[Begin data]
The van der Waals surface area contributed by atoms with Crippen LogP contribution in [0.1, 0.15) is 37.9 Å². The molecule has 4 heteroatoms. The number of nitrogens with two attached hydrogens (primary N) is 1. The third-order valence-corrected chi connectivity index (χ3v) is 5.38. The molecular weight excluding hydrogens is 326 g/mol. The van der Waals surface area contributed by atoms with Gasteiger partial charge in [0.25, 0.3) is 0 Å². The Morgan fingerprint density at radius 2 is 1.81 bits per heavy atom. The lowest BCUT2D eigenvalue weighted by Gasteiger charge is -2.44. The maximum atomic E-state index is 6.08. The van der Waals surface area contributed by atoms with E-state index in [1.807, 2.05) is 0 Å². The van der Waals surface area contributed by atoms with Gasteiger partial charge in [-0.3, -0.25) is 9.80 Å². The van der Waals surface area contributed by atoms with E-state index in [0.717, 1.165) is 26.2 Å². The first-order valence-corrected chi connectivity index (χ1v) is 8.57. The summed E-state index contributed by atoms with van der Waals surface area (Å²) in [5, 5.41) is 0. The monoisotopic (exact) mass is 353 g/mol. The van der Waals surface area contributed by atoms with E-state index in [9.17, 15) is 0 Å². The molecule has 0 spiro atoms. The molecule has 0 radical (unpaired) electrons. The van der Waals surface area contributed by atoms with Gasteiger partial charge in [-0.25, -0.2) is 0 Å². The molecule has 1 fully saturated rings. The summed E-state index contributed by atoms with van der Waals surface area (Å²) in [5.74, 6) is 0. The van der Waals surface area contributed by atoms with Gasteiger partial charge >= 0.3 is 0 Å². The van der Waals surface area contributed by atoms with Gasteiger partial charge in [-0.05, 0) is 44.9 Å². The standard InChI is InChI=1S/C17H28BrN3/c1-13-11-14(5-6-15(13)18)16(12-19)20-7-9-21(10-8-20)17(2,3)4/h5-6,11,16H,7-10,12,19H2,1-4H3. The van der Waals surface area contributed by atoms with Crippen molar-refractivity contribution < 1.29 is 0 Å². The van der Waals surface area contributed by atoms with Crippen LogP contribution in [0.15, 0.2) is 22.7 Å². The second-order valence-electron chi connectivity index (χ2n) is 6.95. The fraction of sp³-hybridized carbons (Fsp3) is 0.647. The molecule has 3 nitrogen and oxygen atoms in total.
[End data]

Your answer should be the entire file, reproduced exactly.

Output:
The van der Waals surface area contributed by atoms with Crippen LogP contribution in [0.1, 0.15) is 37.9 Å². The molecule has 4 heteroatoms. The number of nitrogens with two attached hydrogens (primary N) is 1. The third-order valence-corrected chi connectivity index (χ3v) is 5.38. The molecular weight excluding hydrogens is 326 g/mol. The van der Waals surface area contributed by atoms with Gasteiger partial charge in [0.25, 0.3) is 0 Å². The Morgan fingerprint density at radius 2 is 1.81 bits per heavy atom. The lowest BCUT2D eigenvalue weighted by Gasteiger charge is -2.44. The maximum atomic E-state index is 6.08. The van der Waals surface area contributed by atoms with E-state index in [1.807, 2.05) is 0 Å². The van der Waals surface area contributed by atoms with Gasteiger partial charge in [-0.3, -0.25) is 9.80 Å². The van der Waals surface area contributed by atoms with E-state index in [0.717, 1.165) is 26.2 Å². The first-order valence-corrected chi connectivity index (χ1v) is 8.57. The summed E-state index contributed by atoms with van der Waals surface area (Å²) in [5, 5.41) is 0. The monoisotopic (exact) mass is 353 g/mol. The van der Waals surface area contributed by atoms with E-state index in [9.17, 15) is 0 Å². The molecule has 0 spiro atoms. The molecule has 0 radical (unpaired) electrons. The van der Waals surface area contributed by atoms with Gasteiger partial charge in [-0.25, -0.2) is 0 Å². The molecule has 1 fully saturated rings. The summed E-state index contributed by atoms with van der Waals surface area (Å²) in [5.74, 6) is 0. The van der Waals surface area contributed by atoms with Gasteiger partial charge >= 0.3 is 0 Å². The van der Waals surface area contributed by atoms with Gasteiger partial charge in [-0.05, 0) is 44.9 Å². The standard InChI is InChI=1S/C17H28BrN3/c1-13-11-14(5-6-15(13)18)16(12-19)20-7-9-21(10-8-20)17(2,3)4/h5-6,11,16H,7-10,12,19H2,1-4H3. The van der Waals surface area contributed by atoms with Crippen molar-refractivity contribution < 1.29 is 0 Å². The van der Waals surface area contributed by atoms with Crippen LogP contribution in [0.15, 0.2) is 22.7 Å². The second-order valence-electron chi connectivity index (χ2n) is 6.95. The fraction of sp³-hybridized carbons (Fsp3) is 0.647. The molecule has 3 nitrogen and oxygen atoms in total.